School of electrical and information engineeringhttps://hdl.handle.net/10539/191402019-06-24T18:00:52Z2019-06-24T18:00:52ZAnalysis of Bounded Distance Decoding for Reed Solomon Codes.Babalola, O.P.Versfeld, D.J.J.https://hdl.handle.net/10539/254702018-08-24T06:07:55Z2018-09-01T00:00:00ZAnalysis of Bounded Distance Decoding for Reed Solomon Codes.
Babalola, O.P.; Versfeld, D.J.J.
Bounded distance decoding of Reed-Solomon codes involves finding a unique codeword if there is at least one codeword within the given distance. A corrupted message having errors that is less than or equal to half the minimum distance corresponds to a unique codeword and therefore, the probability of decoding error is one for a minimum distance decoder. However, increasing the decoding radius to be slightly higher than half of the minimum distance may result in multiple codewords within the Hamming sphere. In this study, we computed the probability of having unique codewords for (7, k) RS codes when the decoding radius is increased from the error correcting capability t to t+1. Simulation results show a significant effect of the code rates on the probability of having unique codewords. It also shows that the probability of having unique codeword for low rate codes is close to one.
2018-09-01T00:00:00ZThermal excitation of gadolinium-based contrast agents using spin resonance.Dinger, S.C.Fridjhon, P.Rubin, D.M.https://hdl.handle.net/10539/213202016-10-31T14:27:02Z2016-06-01T00:00:00ZThermal excitation of gadolinium-based contrast agents using spin resonance.
Dinger, S.C.; Fridjhon, P.; Rubin, D.M.
Theoretical and experimental investigations into the thermal excitation of liquid paramagnetic contrast agents using the spin resonance relaxation mechanism are presented. The electronic spin-lattice relaxation time ole of gadolinium-based contrast agents, which is estimated at 0.1 ns, is ten orders of magnitude faster than the relaxation time of protons in water. The shorter relaxation time is found to significantly increase the rate of thermal energy deposition. To the authors knowledge this is the first study of gadolinium based contrast agents in a liquid state used as thermal agents. Analysis shows that when ô1e and other experimental parameters are optimally selected, a maximum theoretical heating rate of 29.4 °C.s.1 could be achieved which would suffice for clinical thermal ablation of neoplasms. The experimental results show a statistically significant thermal response for two out of the four contrast agents tested. The results are compared to the simulated estimates via analysis of a detailed model of the system. While these experimentally determined temperature rises are small and thus of no clinical utility, their presence supports the theoretical analysis and strongly suggests that the chemical structure of the selected compounds plays an important role in this mechanism of heat deposition. There exists an opportunity for the development of alternative gadolinium-based compounds with an order of magnitude longer τ1e in a diluted form to be used as an efficient hyperthermia agent for clinical use.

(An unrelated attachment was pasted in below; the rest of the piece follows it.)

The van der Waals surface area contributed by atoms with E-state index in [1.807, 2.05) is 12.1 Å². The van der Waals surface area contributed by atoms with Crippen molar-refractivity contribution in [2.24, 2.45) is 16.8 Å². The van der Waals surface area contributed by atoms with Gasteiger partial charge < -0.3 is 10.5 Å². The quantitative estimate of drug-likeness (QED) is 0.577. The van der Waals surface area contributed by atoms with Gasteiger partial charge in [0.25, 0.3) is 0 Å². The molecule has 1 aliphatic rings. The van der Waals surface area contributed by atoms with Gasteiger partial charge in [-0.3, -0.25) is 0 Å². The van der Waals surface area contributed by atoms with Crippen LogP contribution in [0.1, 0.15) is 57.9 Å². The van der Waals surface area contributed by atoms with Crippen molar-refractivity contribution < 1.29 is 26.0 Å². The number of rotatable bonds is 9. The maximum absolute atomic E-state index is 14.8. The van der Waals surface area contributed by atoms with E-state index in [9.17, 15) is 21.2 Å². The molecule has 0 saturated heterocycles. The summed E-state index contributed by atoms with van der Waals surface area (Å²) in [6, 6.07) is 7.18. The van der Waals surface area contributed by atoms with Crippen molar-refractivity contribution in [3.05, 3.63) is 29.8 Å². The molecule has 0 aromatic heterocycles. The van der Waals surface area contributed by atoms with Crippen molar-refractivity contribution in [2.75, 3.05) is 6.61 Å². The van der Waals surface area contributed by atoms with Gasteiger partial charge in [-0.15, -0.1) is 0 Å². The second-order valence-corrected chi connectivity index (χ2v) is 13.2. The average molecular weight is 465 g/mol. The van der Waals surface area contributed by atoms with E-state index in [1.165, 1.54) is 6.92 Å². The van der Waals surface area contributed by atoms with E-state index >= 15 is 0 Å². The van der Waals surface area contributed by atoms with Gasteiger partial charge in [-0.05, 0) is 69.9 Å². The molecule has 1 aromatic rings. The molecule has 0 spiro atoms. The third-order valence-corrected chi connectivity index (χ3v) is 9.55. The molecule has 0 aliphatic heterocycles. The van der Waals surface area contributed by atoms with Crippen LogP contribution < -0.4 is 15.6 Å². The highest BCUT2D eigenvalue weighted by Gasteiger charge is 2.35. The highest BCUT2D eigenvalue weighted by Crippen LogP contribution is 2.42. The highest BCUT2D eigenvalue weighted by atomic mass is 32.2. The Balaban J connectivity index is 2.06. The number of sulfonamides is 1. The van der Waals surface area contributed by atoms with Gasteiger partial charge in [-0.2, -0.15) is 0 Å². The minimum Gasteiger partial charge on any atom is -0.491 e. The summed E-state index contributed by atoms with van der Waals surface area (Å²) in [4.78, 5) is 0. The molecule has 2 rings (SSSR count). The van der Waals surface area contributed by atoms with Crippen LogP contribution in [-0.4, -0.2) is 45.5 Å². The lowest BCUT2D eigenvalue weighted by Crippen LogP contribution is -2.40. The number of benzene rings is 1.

2016-06-01T00:00:00Z